Richard Gonzales

Richard Gonzales is NPR's National Desk Correspondent based in San Francisco. Along with covering the daily news of region, Gonzales' reporting has included medical marijuana, gay marriage, drive-by shootings, Jerry Brown, Willie Brown, the U.S. Ninth Circuit, the California State Supreme Court and any other legal, political, or social development occurring in Northern California relevant to the rest of the country.

Gonzales joined NPR in May 1986. He covered the U.S. State Department during the Iran-Contra Affair and the fall of apartheid in South Africa. Four years later, he assumed the post of White House Correspondent and reported on the prelude to the Gulf War and President George W. Bush's unsuccessful re-election bid. Gonzales covered the U.S. Congress for NPR from 1993-94, focusing on NAFTA and immigration and welfare reform.

In September 1995, Gonzales moved to his current position after spending a year as a John S. Knight Fellow Journalism at Stanford University.

In 2009, Gonzales won the Broadcast Journalism Award from the American Academy of Orthopedic Surgeons. He also received the PASS Award in 2004 and 2005 from the National Council on Crime and Delinquency for reports on California's juvenile and adult criminal justice systems.

Prior to NPR, Gonzales was a freelance producer at public television station KQED in San Francisco. From 1979 to 1985, he held positions as a reporter, producer, and later, public affairs director at KPFA, a radio station in Berkeley, CA.

Gonzales graduated from Harvard College with a bachelor's degree in psychology and social relations. He is a co-founder of Familias Unidas, a bi-lingual social services program in his hometown of Richmond, California.

A Kentucky teenager faces two counts of murder and 14 counts of first-degree assault in charges stemming from a January 23 shooting at Marshall County High School, in Benton, Ky.

Updated at 10 p.m. ET

The Broward, Fla., sheriff said 17 people are dead in the Wednesday shooting at Marjory Stoneman Douglas High School in the city of Parkland, northwest of Fort Lauderdale. He said a suspect is in custody.

In news conferences after the incident, Sheriff Scott Israel said 12 of the people who died were found inside the school building and two were found just outside. Another victim was on the street, and two people died at the hospital.

A federal judge in New York has ruled that the Trump administration cannot end the Obama-era program designed to protect from deportation young immigrants brought to the United States illegally as children.

Two Baltimore plainclothes police detectives were convicted Monday of racketeering, robbery and fraud in a trial involving a wide range of criminal activities by an elite police unit charged with reducing the number of illegal guns on that city's streets.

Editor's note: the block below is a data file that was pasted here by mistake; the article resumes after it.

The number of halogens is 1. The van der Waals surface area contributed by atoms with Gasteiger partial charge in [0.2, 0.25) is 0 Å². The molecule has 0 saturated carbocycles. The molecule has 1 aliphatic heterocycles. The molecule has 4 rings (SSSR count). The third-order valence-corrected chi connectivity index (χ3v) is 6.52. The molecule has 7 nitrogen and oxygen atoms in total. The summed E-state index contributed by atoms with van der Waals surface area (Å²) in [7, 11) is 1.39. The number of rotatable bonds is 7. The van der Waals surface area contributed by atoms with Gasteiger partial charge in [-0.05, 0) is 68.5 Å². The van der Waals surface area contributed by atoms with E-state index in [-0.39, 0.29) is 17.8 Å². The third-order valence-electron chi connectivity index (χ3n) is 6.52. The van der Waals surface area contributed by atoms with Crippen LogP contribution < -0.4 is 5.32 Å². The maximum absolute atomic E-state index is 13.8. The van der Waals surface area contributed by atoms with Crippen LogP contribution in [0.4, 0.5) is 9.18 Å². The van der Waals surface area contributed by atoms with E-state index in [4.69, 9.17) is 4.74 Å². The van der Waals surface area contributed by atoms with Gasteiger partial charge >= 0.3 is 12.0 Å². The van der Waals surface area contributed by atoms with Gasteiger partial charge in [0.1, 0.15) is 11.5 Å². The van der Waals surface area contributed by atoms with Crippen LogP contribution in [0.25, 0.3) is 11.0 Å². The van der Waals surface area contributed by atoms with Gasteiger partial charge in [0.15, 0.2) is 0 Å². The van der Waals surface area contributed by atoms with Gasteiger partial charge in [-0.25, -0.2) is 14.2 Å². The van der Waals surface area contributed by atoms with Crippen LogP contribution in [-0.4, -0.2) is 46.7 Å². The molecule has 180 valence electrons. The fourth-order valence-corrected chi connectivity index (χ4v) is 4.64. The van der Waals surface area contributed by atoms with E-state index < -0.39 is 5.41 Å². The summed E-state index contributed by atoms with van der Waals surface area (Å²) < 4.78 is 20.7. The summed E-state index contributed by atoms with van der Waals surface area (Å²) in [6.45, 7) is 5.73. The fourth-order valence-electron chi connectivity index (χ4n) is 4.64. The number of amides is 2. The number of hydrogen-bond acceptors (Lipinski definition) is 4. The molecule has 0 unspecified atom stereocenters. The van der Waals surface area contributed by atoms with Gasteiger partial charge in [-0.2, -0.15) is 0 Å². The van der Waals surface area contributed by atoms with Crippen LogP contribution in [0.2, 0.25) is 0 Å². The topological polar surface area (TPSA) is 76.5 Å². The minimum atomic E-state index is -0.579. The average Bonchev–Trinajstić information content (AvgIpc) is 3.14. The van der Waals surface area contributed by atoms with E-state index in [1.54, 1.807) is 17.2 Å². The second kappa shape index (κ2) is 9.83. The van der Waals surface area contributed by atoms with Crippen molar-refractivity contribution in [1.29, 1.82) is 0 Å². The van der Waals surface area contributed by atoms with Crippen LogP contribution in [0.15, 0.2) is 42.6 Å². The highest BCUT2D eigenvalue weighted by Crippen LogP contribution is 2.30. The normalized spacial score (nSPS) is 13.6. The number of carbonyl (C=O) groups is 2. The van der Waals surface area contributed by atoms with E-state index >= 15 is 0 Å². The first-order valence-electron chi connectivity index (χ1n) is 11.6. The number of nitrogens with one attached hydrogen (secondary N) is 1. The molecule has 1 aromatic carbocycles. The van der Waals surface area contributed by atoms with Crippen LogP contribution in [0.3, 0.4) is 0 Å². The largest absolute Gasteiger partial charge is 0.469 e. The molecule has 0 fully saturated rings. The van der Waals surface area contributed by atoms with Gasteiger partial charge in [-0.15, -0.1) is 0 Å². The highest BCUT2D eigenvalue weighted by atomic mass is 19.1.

Detectives Daniel Hersl, 48, and Marcus Taylor, 31, were members of the Gun Trace Task Force. They were convicted with the help of testimony by four former members of the unit.

A federal appeals court in Colorado ruled that nine immigrant detainees who are challenging alleged conditions of forced labor at a detention facility in that state can represent a class of about 60,000 others who were detained at the same site.

Updated at 8:20 p.m. ET

A founding member of the Electronic Frontier Foundation and former lyricist for the Grateful Dead, John Perry Barlow, has died at the age of 70, according to a statement issued by the Foundation.

Hollywood director Quentin Tarantino acknowledged that he is responsible for insisting that actress Uma Thurman perform a car stunt that resulted in a crash that nearly killed her 15 years ago.

Thurman's account of the accident, which chilled relations between Thurman and Tarantino for years, was detailed in a New York Times story over the weekend. Much of the article centers on Thurman's allegations that she had been sexually assaulted by movie mogul Harvey Weinstein.

The government of President Yameen Abdul Gayoom has arrested an opposition leader and two Supreme Court judges hours after declaring a 15-day state of emergency in the Indian Ocean country best known for its luxury tourist resorts.

The action escalates tensions after the nation's Supreme Court ordered the government to release nine jailed opposition leaders.

Opposition leader Maumoon Abdul Gayoom, who also served as president between 1978 to 2008, has been charged with bribery and attempting to overthrow the government.

The talent manager who helped make Halle Berry and Taraji P. Henson Hollywood stars says he will close his management agency after nine women of color accused him of sexual harassment.

The president and CEO of the Humane Society of the United States, Wayne Pacelle, has resigned effective immediately, the nonprofit group announced Friday.

The CEO of the Humane Society of America, Wayne Pacelle, will keep his job leading one of the nation's largest animal charities despite an internal investigation that identified sexual harassment complaints by three female subordinates and threats by major donors to cut their support.

Federal weather officials say that California is headed into another drought with severely dry conditions in three counties that are home to one-quarter of the state's population.

That assessment, released Thursday by the U.S. Drought Monitor, says that 44 percent of the state is experiencing a moderate drought.

Federal immigration officers will continue their practice of going into federal, state and local courthouses seeking to arrest undocumented immigrants, despite the objections of immigrant advocates and some judges, including the chief justice of California.

In a two-page policy directive signed by the deputy director of U.S. Immigrations and Customs Enforcement, Thomas Homan, agents will take